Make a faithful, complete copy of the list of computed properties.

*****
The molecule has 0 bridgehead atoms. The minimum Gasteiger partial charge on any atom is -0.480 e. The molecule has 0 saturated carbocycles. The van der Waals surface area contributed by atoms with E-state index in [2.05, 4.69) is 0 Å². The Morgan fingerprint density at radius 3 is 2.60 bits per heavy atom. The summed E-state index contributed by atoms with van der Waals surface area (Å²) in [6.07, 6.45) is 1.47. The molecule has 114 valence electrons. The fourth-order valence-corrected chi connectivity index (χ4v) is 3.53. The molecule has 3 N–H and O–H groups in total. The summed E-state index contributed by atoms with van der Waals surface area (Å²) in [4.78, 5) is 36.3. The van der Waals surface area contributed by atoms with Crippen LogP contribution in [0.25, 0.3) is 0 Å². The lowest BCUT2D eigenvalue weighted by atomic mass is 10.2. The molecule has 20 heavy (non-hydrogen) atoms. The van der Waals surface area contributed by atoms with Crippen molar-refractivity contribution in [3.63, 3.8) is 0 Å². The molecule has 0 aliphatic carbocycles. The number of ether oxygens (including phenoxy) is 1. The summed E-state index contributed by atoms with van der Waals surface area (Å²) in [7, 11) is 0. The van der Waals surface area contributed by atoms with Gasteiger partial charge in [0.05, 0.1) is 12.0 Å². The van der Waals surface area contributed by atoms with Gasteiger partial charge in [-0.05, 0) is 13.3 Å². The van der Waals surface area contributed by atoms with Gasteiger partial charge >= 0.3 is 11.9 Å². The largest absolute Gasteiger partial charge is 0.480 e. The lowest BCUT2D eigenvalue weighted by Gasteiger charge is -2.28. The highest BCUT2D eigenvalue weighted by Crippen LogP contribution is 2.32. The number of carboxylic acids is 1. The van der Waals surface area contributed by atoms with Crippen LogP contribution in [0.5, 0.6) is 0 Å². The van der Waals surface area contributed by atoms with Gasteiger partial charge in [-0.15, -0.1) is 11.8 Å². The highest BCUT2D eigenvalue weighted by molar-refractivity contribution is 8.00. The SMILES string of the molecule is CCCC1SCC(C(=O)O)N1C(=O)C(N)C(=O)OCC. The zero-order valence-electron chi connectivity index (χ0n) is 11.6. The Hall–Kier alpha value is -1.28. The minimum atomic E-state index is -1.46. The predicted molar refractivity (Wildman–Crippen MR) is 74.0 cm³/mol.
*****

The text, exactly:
The molecule has 0 bridgehead atoms. The minimum Gasteiger partial charge on any atom is -0.480 e. The molecule has 0 saturated carbocycles. The van der Waals surface area contributed by atoms with E-state index in [2.05, 4.69) is 0 Å². The Morgan fingerprint density at radius 3 is 2.60 bits per heavy atom. The summed E-state index contributed by atoms with van der Waals surface area (Å²) in [6.07, 6.45) is 1.47. The molecule has 114 valence electrons. The fourth-order valence-corrected chi connectivity index (χ4v) is 3.53. The molecule has 3 N–H and O–H groups in total. The summed E-state index contributed by atoms with van der Waals surface area (Å²) in [4.78, 5) is 36.3. The van der Waals surface area contributed by atoms with Crippen LogP contribution in [0.25, 0.3) is 0 Å². The lowest BCUT2D eigenvalue weighted by atomic mass is 10.2. The molecule has 20 heavy (non-hydrogen) atoms. The van der Waals surface area contributed by atoms with Crippen molar-refractivity contribution in [3.63, 3.8) is 0 Å². The molecule has 0 aliphatic carbocycles. The number of ether oxygens (including phenoxy) is 1. The summed E-state index contributed by atoms with van der Waals surface area (Å²) in [7, 11) is 0. The van der Waals surface area contributed by atoms with Gasteiger partial charge in [0.05, 0.1) is 12.0 Å². The van der Waals surface area contributed by atoms with Gasteiger partial charge in [-0.05, 0) is 13.3 Å². The van der Waals surface area contributed by atoms with Gasteiger partial charge >= 0.3 is 11.9 Å². The largest absolute Gasteiger partial charge is 0.480 e. The lowest BCUT2D eigenvalue weighted by Gasteiger charge is -2.28. The highest BCUT2D eigenvalue weighted by Crippen LogP contribution is 2.32. The number of carboxylic acids is 1. The van der Waals surface area contributed by atoms with Crippen LogP contribution in [0.5, 0.6) is 0 Å². The van der Waals surface area contributed by atoms with Gasteiger partial charge in [-0.15, -0.1) is 11.8 Å². The highest BCUT2D eigenvalue weighted by molar-refractivity contribution is 8.00. The SMILES string of the molecule is CCCC1SCC(C(=O)O)N1C(=O)C(N)C(=O)OCC. The zero-order valence-electron chi connectivity index (χ0n) is 11.6. The Hall–Kier alpha value is -1.28. The minimum atomic E-state index is -1.46. The predicted molar refractivity (Wildman–Crippen MR) is 74.0 cm³/mol.